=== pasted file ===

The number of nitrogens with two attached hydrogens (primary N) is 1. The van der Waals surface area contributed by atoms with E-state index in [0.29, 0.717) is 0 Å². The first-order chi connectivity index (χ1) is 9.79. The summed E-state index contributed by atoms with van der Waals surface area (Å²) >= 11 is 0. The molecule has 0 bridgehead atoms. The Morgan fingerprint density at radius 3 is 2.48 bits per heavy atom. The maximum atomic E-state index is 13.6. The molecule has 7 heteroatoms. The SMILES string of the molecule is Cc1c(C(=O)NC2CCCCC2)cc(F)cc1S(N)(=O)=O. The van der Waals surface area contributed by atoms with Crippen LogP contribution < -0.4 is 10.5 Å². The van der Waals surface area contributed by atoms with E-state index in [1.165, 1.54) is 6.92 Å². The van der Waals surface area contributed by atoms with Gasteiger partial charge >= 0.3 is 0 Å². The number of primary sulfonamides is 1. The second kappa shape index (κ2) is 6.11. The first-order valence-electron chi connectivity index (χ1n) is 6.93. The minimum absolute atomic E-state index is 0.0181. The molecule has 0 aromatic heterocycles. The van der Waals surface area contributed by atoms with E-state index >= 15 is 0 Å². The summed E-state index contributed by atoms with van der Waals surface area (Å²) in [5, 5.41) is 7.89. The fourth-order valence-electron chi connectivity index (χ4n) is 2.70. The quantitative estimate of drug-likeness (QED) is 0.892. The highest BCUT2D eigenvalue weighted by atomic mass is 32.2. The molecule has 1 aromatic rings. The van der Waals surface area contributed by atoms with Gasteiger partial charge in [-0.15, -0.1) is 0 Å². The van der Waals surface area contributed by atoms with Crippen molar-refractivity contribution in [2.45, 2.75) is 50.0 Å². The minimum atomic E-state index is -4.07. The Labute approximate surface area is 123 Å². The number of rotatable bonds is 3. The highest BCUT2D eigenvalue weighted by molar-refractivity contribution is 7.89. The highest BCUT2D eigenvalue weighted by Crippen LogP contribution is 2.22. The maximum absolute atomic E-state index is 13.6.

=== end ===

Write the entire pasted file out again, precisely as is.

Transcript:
The number of nitrogens with two attached hydrogens (primary N) is 1. The van der Waals surface area contributed by atoms with E-state index in [0.29, 0.717) is 0 Å². The first-order chi connectivity index (χ1) is 9.79. The summed E-state index contributed by atoms with van der Waals surface area (Å²) >= 11 is 0. The molecule has 0 bridgehead atoms. The Morgan fingerprint density at radius 3 is 2.48 bits per heavy atom. The maximum atomic E-state index is 13.6. The molecule has 7 heteroatoms. The SMILES string of the molecule is Cc1c(C(=O)NC2CCCCC2)cc(F)cc1S(N)(=O)=O. The van der Waals surface area contributed by atoms with Crippen LogP contribution < -0.4 is 10.5 Å². The van der Waals surface area contributed by atoms with E-state index in [1.165, 1.54) is 6.92 Å². The van der Waals surface area contributed by atoms with Gasteiger partial charge >= 0.3 is 0 Å². The number of primary sulfonamides is 1. The second kappa shape index (κ2) is 6.11. The first-order valence-electron chi connectivity index (χ1n) is 6.93. The minimum absolute atomic E-state index is 0.0181. The molecule has 0 aromatic heterocycles. The van der Waals surface area contributed by atoms with E-state index >= 15 is 0 Å². The summed E-state index contributed by atoms with van der Waals surface area (Å²) in [5, 5.41) is 7.89. The fourth-order valence-electron chi connectivity index (χ4n) is 2.70. The quantitative estimate of drug-likeness (QED) is 0.892. The highest BCUT2D eigenvalue weighted by atomic mass is 32.2. The molecule has 1 aromatic rings. The van der Waals surface area contributed by atoms with Gasteiger partial charge in [-0.15, -0.1) is 0 Å². The van der Waals surface area contributed by atoms with Crippen molar-refractivity contribution in [2.45, 2.75) is 50.0 Å². The minimum atomic E-state index is -4.07. The Labute approximate surface area is 123 Å². The number of rotatable bonds is 3. The highest BCUT2D eigenvalue weighted by molar-refractivity contribution is 7.89. The highest BCUT2D eigenvalue weighted by Crippen LogP contribution is 2.22. The maximum absolute atomic E-state index is 13.6.